I’ve never done such an audacious post like this before and I feel a bit icky about it. I actually can’t stand the things – another person, even with the same diagnosis, can never advise someone else on how to live their chronically ill life.
But there were more than a few of you who have asked or said you’d be interested to hear what my personal “Top Tips for living with M.E.” would be.
Please know that I can only share this from my own experience of M.E.
It is with some discomfort that I share this post.
• Get cognitive rest. Even just five minutes here and there of sitting and concentrating on nothing but your breathing.
• Know that you will repeatedly go through The Grief Cycle. Don’t beat yourself up for that. Chronic illness is a big deal. It’s hard. Of course we will struggle with that at times.
• Find the balance with diets and supplements. There may be things that do alleviate some of your symptoms, but when we get so little pleasure from life I refuse to cut out chocolate completely just because it ‘might’ make me a tiny bit better. That doesn’t mean I don’t want to make progress with my health.
• Do not do Graded Exercise Therapy. The PACE Trial that is largely responsible for GET being recommended as a treatment for ME/CFS is surely one of the greatest medical scandals of our lifetime. The draft NICE guidelines have finally removed the recommendation of exercise for people with M.E.
• Work as a team with your body, not against it. Fighting M.E. in the conventional sense that society tells us to fight illness has never ended well for anyone I’ve met in the past 10 years.
• You can do everything right and still get energy dips and crashes throughout your day. That’s because you are poorly! It’s not a personal fault or flaw. Doing everything right will lessen some things but not all.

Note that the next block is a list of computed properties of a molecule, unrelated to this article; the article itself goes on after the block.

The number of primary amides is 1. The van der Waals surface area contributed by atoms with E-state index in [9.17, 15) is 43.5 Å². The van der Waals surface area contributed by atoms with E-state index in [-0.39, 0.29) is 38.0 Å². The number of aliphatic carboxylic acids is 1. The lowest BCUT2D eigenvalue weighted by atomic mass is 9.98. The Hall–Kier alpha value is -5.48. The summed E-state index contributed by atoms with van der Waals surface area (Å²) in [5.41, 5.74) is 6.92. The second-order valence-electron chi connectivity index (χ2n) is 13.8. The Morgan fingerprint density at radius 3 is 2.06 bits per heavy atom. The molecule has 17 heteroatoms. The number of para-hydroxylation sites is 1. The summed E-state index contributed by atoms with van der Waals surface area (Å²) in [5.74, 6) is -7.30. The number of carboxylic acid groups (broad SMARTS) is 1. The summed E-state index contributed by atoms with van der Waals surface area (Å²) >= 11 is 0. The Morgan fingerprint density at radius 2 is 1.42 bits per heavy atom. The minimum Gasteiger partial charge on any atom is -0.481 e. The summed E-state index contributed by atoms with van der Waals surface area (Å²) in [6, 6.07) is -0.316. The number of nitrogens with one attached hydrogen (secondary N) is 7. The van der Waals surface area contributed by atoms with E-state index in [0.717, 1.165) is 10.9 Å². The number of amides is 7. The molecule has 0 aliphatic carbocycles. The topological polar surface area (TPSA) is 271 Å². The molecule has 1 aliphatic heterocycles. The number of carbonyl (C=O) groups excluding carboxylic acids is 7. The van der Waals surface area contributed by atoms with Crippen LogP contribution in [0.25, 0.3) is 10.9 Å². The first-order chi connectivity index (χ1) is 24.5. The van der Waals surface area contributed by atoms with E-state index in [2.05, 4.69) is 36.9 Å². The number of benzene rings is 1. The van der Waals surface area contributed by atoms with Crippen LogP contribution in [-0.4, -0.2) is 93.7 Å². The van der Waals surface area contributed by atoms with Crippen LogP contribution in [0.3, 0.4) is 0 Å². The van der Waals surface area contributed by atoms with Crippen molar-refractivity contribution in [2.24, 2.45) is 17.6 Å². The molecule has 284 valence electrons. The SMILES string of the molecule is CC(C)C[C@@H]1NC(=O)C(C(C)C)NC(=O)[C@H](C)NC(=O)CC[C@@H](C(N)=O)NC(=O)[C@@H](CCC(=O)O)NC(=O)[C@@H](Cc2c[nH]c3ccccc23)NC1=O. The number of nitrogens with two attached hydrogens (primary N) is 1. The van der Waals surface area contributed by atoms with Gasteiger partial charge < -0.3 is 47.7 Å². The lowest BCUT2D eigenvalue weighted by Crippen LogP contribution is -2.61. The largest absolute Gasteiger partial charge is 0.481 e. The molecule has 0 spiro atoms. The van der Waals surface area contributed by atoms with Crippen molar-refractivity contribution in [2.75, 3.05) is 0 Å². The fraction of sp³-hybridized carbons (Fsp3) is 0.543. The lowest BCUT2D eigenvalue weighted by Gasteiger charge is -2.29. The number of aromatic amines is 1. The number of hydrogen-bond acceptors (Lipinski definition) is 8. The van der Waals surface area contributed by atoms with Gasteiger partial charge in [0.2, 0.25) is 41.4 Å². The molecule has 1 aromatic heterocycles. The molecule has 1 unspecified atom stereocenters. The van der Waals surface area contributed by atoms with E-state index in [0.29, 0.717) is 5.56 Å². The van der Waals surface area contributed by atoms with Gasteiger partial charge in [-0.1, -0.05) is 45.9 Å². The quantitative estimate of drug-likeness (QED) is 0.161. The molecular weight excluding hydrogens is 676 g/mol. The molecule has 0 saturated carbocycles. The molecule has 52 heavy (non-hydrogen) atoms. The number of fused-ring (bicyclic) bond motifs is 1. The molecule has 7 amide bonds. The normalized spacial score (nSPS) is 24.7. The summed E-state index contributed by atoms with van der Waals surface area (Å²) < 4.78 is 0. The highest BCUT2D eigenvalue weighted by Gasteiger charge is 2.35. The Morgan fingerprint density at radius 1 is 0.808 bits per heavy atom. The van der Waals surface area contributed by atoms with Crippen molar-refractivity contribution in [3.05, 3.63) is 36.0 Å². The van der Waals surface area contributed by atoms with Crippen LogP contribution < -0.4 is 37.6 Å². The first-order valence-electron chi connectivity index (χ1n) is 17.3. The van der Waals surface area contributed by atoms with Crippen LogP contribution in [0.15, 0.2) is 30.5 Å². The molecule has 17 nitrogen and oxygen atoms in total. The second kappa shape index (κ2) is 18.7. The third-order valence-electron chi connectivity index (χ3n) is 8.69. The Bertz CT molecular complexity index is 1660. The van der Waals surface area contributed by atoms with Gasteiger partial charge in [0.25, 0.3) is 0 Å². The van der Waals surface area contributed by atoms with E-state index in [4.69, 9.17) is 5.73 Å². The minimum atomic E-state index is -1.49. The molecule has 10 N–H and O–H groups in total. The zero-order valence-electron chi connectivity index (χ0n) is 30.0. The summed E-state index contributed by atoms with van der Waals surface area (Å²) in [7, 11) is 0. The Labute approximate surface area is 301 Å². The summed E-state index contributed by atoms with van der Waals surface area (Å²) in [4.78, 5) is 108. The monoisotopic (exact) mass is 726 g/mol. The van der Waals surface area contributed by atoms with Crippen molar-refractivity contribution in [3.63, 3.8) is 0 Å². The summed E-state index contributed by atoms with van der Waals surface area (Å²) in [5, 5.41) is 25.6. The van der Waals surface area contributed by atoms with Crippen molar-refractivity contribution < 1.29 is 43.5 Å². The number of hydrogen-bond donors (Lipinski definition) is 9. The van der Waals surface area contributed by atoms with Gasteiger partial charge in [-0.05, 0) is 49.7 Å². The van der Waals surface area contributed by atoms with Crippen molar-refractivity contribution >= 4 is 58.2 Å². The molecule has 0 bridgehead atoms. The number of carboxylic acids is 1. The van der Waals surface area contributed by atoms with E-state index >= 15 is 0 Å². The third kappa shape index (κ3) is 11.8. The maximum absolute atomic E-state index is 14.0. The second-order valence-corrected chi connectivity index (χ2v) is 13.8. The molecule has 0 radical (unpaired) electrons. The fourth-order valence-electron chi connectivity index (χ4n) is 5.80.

• You are poorly. I’m sorry, but you are. Frustrations will be par from the course but letting go of comparing yourself to your pre-illness self will bring more peace. “But I used to be able to do X, Y, and Z!” Okay…well I used to be a toddler…things change. You get me?
• Rest. Seriously schedule it in.
• Wherever possible, stop while you still feel able to carry on. So if you’ve just folded a load of washing and still feel like you could possibly maybe also do the dishwasher, allow yourself to stop. It can wait. It will still be there to unload tomorrow! (This is Pacing – I’ve spoken before about how Pacing is a privilege and not something everyone has the luxury of being able to do.)
• Don’t waste money on ‘treatments’ like The Lightning Process. Sorry not sorry. I am very strongly opposed to such ‘treatments’ preying on vulnerable people and then accusing them of not trying hard enough to recover. Get in the bin you dreadful excuse for a human being.
• Delegate wherever possible and accept help. Which I think are super brave things to do. Of course we want to maintain some level of independence but if we kick too hard in an attempt to do everything ourselves, we could lose the little bit of independence we still have. (Again, having help this is a Privilege not everyone has!)
• Be kind to yourself and be your own best friend. It’s not your fault that your body is no longer functioning as you’d like. You’re not going to get it right every time. Nobody does. Go easy on yourself.
• Know that Cognitive Behavioural Therapy (CBT) will not fix your symptoms, only help you come to terms with your new life.
• Be assured that although life will be different and it will be hard, it can also be so, so good.